Despite dissent within the ranks of his Democratic Party of Japan and Cabinet, Prime Minister Naoto Kan’s administration endorsed on Tuesday a 10 percent cut on all ministries’ fiscal 2011 budget requests and earmark at least ¥1 trillion to stimulate economic growth.
The approved guideline, which ministries will use when they compile their budget requests, caps annual policy-related spending at ¥71 trillion, as previously pledged by Kan. The Cabinet also agreed to hold open debate on which projects deserve a share of the ¥1 trillion.
The challenge for Kan is to curb government spending while also providing sufficient stimulus for the weak economy. The fiscal hawk has said corralling the soaring public debt is inevitable to avoid a financial crisis similar to what Greece has been going through.
But Chief Cabinet Secretary Yoshito Sengoku acknowledged that agreeing on terms for the 2011 budget wasn’t easy and some ministers want the guideline modified.
“Some opined that the draft should state clearly how the DPJ’s political pledges are reflected in the budget plan,” Sengoku told reporters after the outline was pitched to the Cabinet.
Others insisted the government first focus on cutting wasteful spending and use the fat as a budget resource, he said.
Kan called on Cabinet members to “demonstrate their leadership” in cutting wasteful spending in their ministries.
“This is an extremely important budget that will revitalize a vigorous Japan,” Kan told a special Cabinet meeting in the afternoon, according to Sengoku.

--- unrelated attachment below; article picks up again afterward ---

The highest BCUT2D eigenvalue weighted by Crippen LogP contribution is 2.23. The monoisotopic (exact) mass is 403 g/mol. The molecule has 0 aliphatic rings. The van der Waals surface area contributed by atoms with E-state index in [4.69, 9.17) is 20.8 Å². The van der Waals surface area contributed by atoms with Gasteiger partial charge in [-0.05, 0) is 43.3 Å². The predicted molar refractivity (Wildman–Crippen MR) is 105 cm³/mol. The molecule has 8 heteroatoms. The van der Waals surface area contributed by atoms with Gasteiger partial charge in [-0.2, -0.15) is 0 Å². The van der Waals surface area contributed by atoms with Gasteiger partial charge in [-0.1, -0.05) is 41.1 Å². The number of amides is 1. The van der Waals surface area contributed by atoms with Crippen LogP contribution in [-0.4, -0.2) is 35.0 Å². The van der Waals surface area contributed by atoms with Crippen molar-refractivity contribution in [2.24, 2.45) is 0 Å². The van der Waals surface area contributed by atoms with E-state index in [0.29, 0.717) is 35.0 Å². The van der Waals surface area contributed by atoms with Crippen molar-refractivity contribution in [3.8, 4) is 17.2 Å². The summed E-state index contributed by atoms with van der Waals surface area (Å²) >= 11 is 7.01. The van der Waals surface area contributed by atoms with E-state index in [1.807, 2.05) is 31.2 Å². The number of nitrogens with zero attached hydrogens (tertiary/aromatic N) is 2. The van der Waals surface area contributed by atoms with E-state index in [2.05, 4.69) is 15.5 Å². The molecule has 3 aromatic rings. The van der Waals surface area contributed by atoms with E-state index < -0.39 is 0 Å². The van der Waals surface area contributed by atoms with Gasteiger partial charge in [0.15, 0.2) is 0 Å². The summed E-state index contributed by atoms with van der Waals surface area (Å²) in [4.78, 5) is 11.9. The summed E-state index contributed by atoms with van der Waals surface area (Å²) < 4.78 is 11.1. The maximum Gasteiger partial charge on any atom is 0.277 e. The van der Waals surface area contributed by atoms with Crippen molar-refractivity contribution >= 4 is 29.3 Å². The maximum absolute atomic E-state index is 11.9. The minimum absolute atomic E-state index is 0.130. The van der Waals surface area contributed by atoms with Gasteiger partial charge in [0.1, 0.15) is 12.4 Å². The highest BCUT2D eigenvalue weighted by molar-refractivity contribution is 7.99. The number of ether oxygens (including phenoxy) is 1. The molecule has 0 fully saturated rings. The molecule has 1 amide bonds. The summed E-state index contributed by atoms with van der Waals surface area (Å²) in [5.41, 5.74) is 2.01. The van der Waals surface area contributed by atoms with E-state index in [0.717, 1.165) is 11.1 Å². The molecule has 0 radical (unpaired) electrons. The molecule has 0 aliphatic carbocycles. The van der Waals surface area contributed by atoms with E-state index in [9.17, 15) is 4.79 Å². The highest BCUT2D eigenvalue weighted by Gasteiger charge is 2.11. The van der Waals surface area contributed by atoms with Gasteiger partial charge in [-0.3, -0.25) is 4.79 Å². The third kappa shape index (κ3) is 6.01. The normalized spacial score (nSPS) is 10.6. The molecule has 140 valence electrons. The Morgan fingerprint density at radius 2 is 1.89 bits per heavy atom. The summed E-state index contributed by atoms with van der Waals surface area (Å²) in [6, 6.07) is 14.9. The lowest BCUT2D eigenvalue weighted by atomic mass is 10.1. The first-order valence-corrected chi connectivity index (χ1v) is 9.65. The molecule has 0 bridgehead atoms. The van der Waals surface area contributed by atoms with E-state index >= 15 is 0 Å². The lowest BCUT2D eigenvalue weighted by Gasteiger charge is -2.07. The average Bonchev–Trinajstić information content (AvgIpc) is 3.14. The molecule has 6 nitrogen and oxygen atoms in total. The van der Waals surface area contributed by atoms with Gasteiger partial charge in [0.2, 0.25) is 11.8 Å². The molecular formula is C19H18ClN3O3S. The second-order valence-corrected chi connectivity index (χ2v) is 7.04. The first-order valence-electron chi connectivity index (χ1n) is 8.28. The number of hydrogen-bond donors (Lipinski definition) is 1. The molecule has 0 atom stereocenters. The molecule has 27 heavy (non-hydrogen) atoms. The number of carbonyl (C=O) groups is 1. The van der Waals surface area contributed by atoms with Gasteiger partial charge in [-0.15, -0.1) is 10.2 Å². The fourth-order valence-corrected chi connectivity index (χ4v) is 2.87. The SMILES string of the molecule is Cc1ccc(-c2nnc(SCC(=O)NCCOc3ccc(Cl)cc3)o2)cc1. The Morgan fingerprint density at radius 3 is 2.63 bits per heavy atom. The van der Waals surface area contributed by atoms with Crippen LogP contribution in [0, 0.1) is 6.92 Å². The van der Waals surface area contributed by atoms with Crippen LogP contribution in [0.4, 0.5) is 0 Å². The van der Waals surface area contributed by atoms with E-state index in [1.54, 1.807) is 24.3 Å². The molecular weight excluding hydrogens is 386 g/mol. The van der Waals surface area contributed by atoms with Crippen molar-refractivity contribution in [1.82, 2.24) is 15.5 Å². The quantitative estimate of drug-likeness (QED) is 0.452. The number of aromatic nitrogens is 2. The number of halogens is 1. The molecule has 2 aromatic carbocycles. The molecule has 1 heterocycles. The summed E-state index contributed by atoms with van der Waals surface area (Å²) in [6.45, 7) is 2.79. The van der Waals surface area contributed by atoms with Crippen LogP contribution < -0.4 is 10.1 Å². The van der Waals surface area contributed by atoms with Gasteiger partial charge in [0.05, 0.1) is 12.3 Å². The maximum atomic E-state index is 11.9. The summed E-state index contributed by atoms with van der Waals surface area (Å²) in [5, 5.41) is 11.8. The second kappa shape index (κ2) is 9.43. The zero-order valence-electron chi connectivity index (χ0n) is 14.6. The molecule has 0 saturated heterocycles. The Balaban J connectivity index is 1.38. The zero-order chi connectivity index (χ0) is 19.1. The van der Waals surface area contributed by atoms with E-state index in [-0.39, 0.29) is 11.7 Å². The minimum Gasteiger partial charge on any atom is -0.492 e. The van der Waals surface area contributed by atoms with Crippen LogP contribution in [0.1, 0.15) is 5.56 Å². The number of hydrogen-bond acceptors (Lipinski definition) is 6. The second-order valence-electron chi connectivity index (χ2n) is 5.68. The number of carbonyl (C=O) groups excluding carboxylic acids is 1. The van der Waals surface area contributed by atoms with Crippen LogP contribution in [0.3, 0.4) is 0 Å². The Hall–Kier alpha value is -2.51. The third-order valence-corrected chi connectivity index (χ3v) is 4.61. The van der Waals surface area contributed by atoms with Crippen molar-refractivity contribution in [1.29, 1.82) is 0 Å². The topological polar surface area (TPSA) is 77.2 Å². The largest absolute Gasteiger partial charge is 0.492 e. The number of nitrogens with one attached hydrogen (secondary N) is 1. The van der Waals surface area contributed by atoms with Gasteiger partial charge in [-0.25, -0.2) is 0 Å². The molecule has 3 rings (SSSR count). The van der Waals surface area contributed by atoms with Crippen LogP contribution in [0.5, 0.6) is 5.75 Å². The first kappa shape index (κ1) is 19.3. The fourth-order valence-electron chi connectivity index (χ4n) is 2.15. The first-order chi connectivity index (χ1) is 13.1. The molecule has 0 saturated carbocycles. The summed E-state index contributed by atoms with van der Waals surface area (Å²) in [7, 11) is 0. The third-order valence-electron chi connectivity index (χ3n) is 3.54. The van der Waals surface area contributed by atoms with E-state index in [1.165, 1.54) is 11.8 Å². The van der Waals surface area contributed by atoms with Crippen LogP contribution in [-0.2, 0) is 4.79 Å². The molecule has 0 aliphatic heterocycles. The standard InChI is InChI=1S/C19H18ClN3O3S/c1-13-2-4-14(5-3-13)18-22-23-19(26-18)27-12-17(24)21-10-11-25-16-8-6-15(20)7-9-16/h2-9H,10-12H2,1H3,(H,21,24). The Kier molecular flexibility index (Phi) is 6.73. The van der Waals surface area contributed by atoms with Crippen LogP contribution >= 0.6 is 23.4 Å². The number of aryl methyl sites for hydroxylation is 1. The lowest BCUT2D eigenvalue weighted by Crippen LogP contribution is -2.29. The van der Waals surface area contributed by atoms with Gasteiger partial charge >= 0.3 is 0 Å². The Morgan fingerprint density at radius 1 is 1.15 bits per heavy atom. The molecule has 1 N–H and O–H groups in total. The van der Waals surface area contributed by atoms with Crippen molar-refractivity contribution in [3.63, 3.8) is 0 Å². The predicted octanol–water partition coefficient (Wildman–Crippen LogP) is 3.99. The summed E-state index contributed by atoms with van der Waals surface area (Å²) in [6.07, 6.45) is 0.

The across-the-board 10 percent budget cut drew flak until the last minute, especially from ministries that claim there was no fat left to carve after last year’s budget-making process.
“We would like to have all the spending that we cut last year recognized,” agriculture minister Masahiko Yamada said.
Land minister Seiji Maehara voiced discontent over the plan, insisting his ministry has already pushed for substantial cuts in public construction projects.
Kan also clashed with the DPJ policy research council, which initially requested that ¥2 trillion be set aside for stimulus purposes to kick-start the economy.
With the Finance Ministry reportedly opposing the ¥2 trillion demand from the DPJ, the Cabinet agreed on ¥1 trillion as a compromise. Sengoku said Monday the ¥2 trillion figure from the party “is a suggestion and not an official request,” illustrating friction between the DPJ and the government. “We are working to not exceed ¥44 trillion in new debt issuance.”
Kan is expected to face a tough extraordinary Diet session that kicks off Friday, in the wake of the DPJ-led ruling bloc’s loss of its majority in the July 11 Upper House election. The coalition is certain to face resistance getting bills passed, including the budget plan.
Approving the budget guideline was an attempt by the DPJ to demonstrate it is calling the shots, not bureaucrats, as Kan will have final say over the distribution of the special ¥1 trillion, Sengoku said.